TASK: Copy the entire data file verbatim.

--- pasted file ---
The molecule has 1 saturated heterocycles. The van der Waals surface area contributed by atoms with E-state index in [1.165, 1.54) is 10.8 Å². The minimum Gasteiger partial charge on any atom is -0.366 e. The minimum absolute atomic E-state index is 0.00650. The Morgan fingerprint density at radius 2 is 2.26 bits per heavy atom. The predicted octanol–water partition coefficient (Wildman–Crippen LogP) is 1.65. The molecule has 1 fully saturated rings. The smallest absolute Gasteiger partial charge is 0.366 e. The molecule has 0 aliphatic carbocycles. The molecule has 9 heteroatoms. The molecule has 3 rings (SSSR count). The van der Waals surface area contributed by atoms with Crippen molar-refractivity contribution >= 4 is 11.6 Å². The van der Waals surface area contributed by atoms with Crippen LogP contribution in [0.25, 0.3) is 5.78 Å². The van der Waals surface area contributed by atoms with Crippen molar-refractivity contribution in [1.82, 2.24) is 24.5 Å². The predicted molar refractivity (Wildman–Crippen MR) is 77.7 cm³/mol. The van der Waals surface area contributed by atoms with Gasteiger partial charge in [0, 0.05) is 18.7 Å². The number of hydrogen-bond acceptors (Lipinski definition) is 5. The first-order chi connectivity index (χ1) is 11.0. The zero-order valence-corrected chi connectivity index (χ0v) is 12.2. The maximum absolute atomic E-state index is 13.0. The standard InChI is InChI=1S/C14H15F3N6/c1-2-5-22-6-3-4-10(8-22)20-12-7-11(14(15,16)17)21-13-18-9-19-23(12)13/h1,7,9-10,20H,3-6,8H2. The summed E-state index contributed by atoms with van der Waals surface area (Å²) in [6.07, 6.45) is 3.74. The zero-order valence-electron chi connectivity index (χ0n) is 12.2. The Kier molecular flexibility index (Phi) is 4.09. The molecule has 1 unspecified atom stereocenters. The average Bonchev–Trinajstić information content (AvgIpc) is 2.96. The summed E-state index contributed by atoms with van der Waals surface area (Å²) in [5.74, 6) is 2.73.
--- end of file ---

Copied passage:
The molecule has 1 saturated heterocycles. The van der Waals surface area contributed by atoms with E-state index in [1.165, 1.54) is 10.8 Å². The minimum Gasteiger partial charge on any atom is -0.366 e. The minimum absolute atomic E-state index is 0.00650. The Morgan fingerprint density at radius 2 is 2.26 bits per heavy atom. The predicted octanol–water partition coefficient (Wildman–Crippen LogP) is 1.65. The molecule has 1 fully saturated rings. The smallest absolute Gasteiger partial charge is 0.366 e. The molecule has 0 aliphatic carbocycles. The molecule has 9 heteroatoms. The molecule has 3 rings (SSSR count). The van der Waals surface area contributed by atoms with Crippen molar-refractivity contribution >= 4 is 11.6 Å². The van der Waals surface area contributed by atoms with Crippen LogP contribution in [0.25, 0.3) is 5.78 Å². The van der Waals surface area contributed by atoms with Crippen molar-refractivity contribution in [1.82, 2.24) is 24.5 Å². The predicted molar refractivity (Wildman–Crippen MR) is 77.7 cm³/mol. The van der Waals surface area contributed by atoms with Gasteiger partial charge in [0, 0.05) is 18.7 Å². The number of hydrogen-bond acceptors (Lipinski definition) is 5. The first-order chi connectivity index (χ1) is 11.0. The zero-order valence-corrected chi connectivity index (χ0v) is 12.2. The maximum absolute atomic E-state index is 13.0. The standard InChI is InChI=1S/C14H15F3N6/c1-2-5-22-6-3-4-10(8-22)20-12-7-11(14(15,16)17)21-13-18-9-19-23(12)13/h1,7,9-10,20H,3-6,8H2. The summed E-state index contributed by atoms with van der Waals surface area (Å²) in [6.07, 6.45) is 3.74. The zero-order valence-electron chi connectivity index (χ0n) is 12.2. The Kier molecular flexibility index (Phi) is 4.09. The molecule has 1 unspecified atom stereocenters. The average Bonchev–Trinajstić information content (AvgIpc) is 2.96. The summed E-state index contributed by atoms with van der Waals surface area (Å²) in [5.74, 6) is 2.73.